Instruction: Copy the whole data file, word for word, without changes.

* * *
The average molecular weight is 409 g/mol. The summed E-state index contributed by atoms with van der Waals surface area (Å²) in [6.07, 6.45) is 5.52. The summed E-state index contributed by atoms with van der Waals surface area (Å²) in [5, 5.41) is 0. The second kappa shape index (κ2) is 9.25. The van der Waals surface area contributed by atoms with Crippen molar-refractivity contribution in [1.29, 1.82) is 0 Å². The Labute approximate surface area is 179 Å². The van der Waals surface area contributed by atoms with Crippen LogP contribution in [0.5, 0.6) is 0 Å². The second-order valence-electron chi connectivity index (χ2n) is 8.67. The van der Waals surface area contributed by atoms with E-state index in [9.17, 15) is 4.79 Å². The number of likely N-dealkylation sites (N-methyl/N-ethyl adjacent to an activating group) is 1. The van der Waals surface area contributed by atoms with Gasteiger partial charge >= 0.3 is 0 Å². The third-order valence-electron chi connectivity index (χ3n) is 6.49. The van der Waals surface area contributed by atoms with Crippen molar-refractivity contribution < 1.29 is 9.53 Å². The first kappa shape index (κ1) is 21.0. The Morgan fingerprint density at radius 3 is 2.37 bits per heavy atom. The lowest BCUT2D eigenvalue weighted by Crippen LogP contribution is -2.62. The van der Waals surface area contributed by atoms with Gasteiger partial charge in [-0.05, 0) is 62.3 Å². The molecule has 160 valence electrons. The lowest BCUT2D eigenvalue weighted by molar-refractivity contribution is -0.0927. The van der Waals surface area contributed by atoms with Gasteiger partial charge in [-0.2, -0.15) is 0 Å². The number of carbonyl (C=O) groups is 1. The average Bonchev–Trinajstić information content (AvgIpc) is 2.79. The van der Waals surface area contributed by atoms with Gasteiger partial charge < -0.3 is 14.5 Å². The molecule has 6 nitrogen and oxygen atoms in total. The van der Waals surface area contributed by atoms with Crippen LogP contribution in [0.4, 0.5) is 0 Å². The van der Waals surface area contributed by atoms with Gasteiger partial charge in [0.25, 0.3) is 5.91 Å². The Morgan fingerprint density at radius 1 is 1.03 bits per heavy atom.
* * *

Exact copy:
The average molecular weight is 409 g/mol. The summed E-state index contributed by atoms with van der Waals surface area (Å²) in [6.07, 6.45) is 5.52. The summed E-state index contributed by atoms with van der Waals surface area (Å²) in [5, 5.41) is 0. The second kappa shape index (κ2) is 9.25. The van der Waals surface area contributed by atoms with Crippen molar-refractivity contribution in [1.29, 1.82) is 0 Å². The Labute approximate surface area is 179 Å². The van der Waals surface area contributed by atoms with Crippen LogP contribution in [0.5, 0.6) is 0 Å². The second-order valence-electron chi connectivity index (χ2n) is 8.67. The van der Waals surface area contributed by atoms with E-state index in [9.17, 15) is 4.79 Å². The number of likely N-dealkylation sites (N-methyl/N-ethyl adjacent to an activating group) is 1. The van der Waals surface area contributed by atoms with Gasteiger partial charge >= 0.3 is 0 Å². The third-order valence-electron chi connectivity index (χ3n) is 6.49. The van der Waals surface area contributed by atoms with Crippen molar-refractivity contribution < 1.29 is 9.53 Å². The first kappa shape index (κ1) is 21.0. The Morgan fingerprint density at radius 3 is 2.37 bits per heavy atom. The lowest BCUT2D eigenvalue weighted by Crippen LogP contribution is -2.62. The van der Waals surface area contributed by atoms with Gasteiger partial charge in [-0.05, 0) is 62.3 Å². The molecule has 160 valence electrons. The lowest BCUT2D eigenvalue weighted by molar-refractivity contribution is -0.0927. The van der Waals surface area contributed by atoms with Gasteiger partial charge in [-0.2, -0.15) is 0 Å². The number of carbonyl (C=O) groups is 1. The average Bonchev–Trinajstić information content (AvgIpc) is 2.79. The van der Waals surface area contributed by atoms with Gasteiger partial charge < -0.3 is 14.5 Å². The molecule has 6 nitrogen and oxygen atoms in total. The van der Waals surface area contributed by atoms with Crippen LogP contribution in [0.4, 0.5) is 0 Å². The van der Waals surface area contributed by atoms with Gasteiger partial charge in [0.25, 0.3) is 5.91 Å². The Morgan fingerprint density at radius 1 is 1.03 bits per heavy atom.